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Bulk Water Fill up
Storm Water Fee
Cross Connection Control
Lead in Drinking Water
Private Lead Service Replacement Program
Public Fire Protection
Water Main Construction
Today’s modern household uses water for wide range of purposes. Everything from cleaning dishes and taking showers to doing loads of laundry and washing the car can add up to several gallons or even hundreds of gallons of water used every month. Conserving the amount of water used at home will not only help to keep your water bill lower, but it’s also better for the environment. When you save water, you can help to reduce pollutant and contaminant runoff into Lake Michigan, and Root Rivers, as well as extend the life of your sewer or septic system. If you’re considering a water conservation plan for your house, there are many easy ways you can reduce your water consumption. Once you make these practices a habit, you’ll be surprised at just how much water you can save!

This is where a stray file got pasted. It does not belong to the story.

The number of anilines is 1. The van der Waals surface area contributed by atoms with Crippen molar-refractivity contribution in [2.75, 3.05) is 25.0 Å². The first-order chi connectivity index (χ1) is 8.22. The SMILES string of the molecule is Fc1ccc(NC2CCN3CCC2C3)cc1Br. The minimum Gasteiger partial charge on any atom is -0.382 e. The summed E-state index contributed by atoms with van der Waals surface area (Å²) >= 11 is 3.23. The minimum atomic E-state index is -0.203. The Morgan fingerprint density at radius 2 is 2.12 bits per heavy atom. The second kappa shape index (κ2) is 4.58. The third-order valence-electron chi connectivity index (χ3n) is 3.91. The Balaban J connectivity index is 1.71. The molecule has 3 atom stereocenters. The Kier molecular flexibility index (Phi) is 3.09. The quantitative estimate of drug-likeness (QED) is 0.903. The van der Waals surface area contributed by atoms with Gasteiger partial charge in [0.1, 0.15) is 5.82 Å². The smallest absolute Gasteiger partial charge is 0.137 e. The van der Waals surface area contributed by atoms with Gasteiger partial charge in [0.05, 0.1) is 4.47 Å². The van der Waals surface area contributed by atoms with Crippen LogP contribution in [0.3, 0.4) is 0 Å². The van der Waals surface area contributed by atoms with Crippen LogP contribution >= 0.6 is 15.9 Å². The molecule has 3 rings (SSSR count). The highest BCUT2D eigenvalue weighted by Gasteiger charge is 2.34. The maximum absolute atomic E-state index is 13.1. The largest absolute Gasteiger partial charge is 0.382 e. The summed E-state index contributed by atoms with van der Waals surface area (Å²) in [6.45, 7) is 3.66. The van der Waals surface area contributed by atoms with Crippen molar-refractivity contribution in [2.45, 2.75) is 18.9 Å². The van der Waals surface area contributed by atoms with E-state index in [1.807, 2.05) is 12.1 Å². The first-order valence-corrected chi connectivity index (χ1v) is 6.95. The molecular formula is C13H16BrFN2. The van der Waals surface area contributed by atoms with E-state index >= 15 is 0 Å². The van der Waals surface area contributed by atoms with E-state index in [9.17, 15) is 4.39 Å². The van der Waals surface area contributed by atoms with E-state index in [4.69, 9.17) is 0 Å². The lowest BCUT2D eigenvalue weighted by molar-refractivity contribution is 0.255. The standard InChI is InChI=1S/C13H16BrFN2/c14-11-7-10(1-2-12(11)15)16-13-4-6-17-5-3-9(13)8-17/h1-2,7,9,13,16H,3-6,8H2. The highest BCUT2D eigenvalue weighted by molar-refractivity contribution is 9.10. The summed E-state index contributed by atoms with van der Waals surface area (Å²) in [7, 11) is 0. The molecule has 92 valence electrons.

The Racine Water Utility (RWU) treats Lake Michigan water to create safe and clean drinking water for the City of Racine and surrounding communities. Lake Michigan, which is part of the Great Lakes, makes up a unique and abundant source of freshwater found nowhere else on Earth. The Great Lakes hold 20% of the world’s fresh surface water and more than 90% of North America’s fresh surface water. Conserving and sustainably using this water source is a critical obligation for RWU, not only for our users, but for the millions of other people that rely on the Great Lakes as a source of drinking water. Racine was built on the shores of Lake Michigan for the resources it provides, its right to preserve our natural assets which helped make Racine what it is today.
Please join us and learn more about how you can help attain our conservation goals and protect Lake Michigan.
Water use in Racine has steadily dropped over the years as a result of a number of factors. RWU average finished water daily pumpage has decreased significantly from 24.1 MGD in 1999 to 16.9 MGD in 2016. Factors that have led to this decline are: more efficient water fixtures and appliances, loss of residential, commercial and industrial development, and consumers being more aware of their water use habits.
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